• For example: the Application GIMP took 3.1 seconds to start (cold start) on the AMD.
  • On the Intel, it took 4.3 seconds to start (cold start).
  • I noted that Firefox and Chrome showed better results when using Intel compared to AMD.

One set of metrics that really interested me was the spreadsheet scores. AMD showed better results on every spreadsheet test compared to the higher spec Intel Virtual Machine.

Other results showed that AMD offered faster document load and save document speeds. This is shown in the screenshot below:

Application loading / performance speeds

I installed a application called Affinity Designer (trial) on both a AMD D16as_v4 and Intel D16s v3. As show in the pie chart below, you can see that the AMD Virtual Machine (blue) loads the application for use much quicker than the Intel equivalent.

The difference between the two Virtual Machines was around 13 seconds in favour of the AMD Virtual Machine.

Results Table:

Cost Difference

When reviewing the Azure Pricing Calculator, I found that the price between Intel and AMD, was that Intel was more expense.

AMD Pricing for the D16as_v4

AMD D16as_v4 15 Cores & 64GB RAM

D2as – D96as v4 Series

The Das v4-series VMs support Premium SSD disk storage and are based on the 2.35Ghz AMD EPYCTM 7452 processor, which can achieve up to 3.35GHz. The Das v4 VM sizes offer a combination of vCPUs, memory and temporary storage able to meet the requirements associated with most production workloads.

Intel Pricing for the D16s_v3

D2s-64s v3 Series

The Dsv3-series support premium storage and run on the Intel® Xeon® Platinum 8272CL processor (second generation Intel® Xeon® Scalable processors), Intel® Xeon® 8171M 2.1GHz (Skylake), Intel® Xeon® E5-2673 v4 2.3 GHz (Broadwell), or the Intel® Xeon® E5-2673 v3 2.4 GHz (Haswell) processors with Intel Turbo Boost Technology 2.0 and feature Intel® Hyper-Threading Technology. The Dsv3-series sizes offer a combination of vCPU(s), memory, and temporary storage well suited for most production workloads.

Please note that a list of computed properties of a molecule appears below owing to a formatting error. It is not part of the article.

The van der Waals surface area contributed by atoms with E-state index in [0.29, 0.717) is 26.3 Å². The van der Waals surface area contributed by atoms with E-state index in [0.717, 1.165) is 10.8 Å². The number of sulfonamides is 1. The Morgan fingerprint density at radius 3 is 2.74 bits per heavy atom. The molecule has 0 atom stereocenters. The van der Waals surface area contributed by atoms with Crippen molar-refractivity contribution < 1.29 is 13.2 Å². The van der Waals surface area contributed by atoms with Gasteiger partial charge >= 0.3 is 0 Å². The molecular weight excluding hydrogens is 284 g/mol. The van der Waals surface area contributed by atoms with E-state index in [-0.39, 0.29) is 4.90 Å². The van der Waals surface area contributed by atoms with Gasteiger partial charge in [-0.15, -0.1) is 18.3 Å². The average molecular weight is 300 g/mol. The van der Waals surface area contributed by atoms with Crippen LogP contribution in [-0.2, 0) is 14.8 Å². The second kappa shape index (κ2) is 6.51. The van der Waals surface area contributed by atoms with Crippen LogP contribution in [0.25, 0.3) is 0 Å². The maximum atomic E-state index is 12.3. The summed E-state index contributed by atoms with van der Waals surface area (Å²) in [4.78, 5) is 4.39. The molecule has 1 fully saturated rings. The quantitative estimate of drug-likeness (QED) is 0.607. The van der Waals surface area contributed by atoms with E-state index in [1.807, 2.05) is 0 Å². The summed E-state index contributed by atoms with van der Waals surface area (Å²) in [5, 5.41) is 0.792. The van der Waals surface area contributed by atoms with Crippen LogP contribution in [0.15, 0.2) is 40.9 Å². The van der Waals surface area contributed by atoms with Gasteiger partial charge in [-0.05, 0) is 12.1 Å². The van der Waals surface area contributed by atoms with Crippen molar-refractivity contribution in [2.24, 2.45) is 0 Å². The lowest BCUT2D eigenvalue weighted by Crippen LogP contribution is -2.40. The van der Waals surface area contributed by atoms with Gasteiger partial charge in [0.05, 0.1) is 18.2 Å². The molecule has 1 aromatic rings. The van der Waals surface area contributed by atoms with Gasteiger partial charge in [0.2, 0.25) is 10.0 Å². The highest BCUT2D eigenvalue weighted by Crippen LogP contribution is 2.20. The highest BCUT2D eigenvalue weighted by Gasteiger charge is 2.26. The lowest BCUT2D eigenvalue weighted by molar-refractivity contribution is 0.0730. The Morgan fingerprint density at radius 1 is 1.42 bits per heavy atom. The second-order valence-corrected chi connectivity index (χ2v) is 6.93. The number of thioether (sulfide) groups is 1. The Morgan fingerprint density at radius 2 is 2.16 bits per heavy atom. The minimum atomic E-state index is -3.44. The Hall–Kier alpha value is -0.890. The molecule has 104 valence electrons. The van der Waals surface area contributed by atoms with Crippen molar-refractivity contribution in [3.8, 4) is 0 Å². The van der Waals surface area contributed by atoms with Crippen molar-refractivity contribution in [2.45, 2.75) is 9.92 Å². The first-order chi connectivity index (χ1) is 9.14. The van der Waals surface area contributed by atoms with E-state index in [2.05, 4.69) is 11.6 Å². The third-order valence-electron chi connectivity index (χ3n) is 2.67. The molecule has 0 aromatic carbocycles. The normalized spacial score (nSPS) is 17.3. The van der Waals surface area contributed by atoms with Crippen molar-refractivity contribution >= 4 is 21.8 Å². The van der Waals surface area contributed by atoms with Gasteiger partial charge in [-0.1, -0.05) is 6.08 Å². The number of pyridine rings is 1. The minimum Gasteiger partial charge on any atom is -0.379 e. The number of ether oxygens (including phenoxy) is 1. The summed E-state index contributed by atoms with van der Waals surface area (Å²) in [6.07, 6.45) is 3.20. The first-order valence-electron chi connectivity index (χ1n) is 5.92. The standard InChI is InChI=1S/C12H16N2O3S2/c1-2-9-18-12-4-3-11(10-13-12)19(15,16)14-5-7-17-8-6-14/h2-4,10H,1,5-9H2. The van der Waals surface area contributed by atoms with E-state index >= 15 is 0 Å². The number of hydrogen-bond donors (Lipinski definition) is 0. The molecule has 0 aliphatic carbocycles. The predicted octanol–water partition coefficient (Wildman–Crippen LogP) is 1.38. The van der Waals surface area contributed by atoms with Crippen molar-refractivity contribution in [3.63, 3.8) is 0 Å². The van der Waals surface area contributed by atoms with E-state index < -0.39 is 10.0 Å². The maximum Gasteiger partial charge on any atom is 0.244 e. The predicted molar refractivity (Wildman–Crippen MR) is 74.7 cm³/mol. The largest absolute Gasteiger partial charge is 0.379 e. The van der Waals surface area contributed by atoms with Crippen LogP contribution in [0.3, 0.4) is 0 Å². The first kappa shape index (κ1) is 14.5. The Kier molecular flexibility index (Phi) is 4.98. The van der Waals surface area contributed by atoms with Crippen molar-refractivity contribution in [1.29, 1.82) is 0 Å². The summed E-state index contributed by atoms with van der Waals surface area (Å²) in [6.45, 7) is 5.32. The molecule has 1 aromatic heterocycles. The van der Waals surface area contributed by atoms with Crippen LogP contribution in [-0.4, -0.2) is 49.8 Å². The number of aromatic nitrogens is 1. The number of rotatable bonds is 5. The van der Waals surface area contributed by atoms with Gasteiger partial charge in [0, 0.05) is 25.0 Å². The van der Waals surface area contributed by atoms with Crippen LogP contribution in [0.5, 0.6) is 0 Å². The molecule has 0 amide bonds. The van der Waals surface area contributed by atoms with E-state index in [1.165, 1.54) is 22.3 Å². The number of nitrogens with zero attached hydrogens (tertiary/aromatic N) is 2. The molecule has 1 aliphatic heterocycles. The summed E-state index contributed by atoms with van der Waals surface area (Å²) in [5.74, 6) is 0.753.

You can find out more here: https://azure.microsoft.com/en-us/pricing/details/virtual-machines/windows/#ddv4-series

Please also note pricing varies per region.

Conclusion and Summary:

This is a small snapshot of the tests completed. However as you can see from the results shown, the AMD Virtual Machines provide faster responses and have a much higher score from the benchmarking software than the Intel hardware equivalent.

Even when increasing the total number of CPU’s and RAM, Intel does not show a great deal of performance improvement compared to the AMD Virtual Machines.

The two charts shown below show depict, that AMD has a much higher performance score than the Intel Virtual Machines.

Intel Virtual Machine Performance Results:

AMD Virtual Machine Performance Results:

Surprisingly, the AMD virtual offering in Azure could be a good contender for Windows Virtual Desktop deployments and may offer that extra performance you have been looking for.

I hope you found this information useful and it would be great to hear back from the readers, on your own testing and results when using AMD over Intel.

Please use the comment box below.

Enjoy testing, Ryan…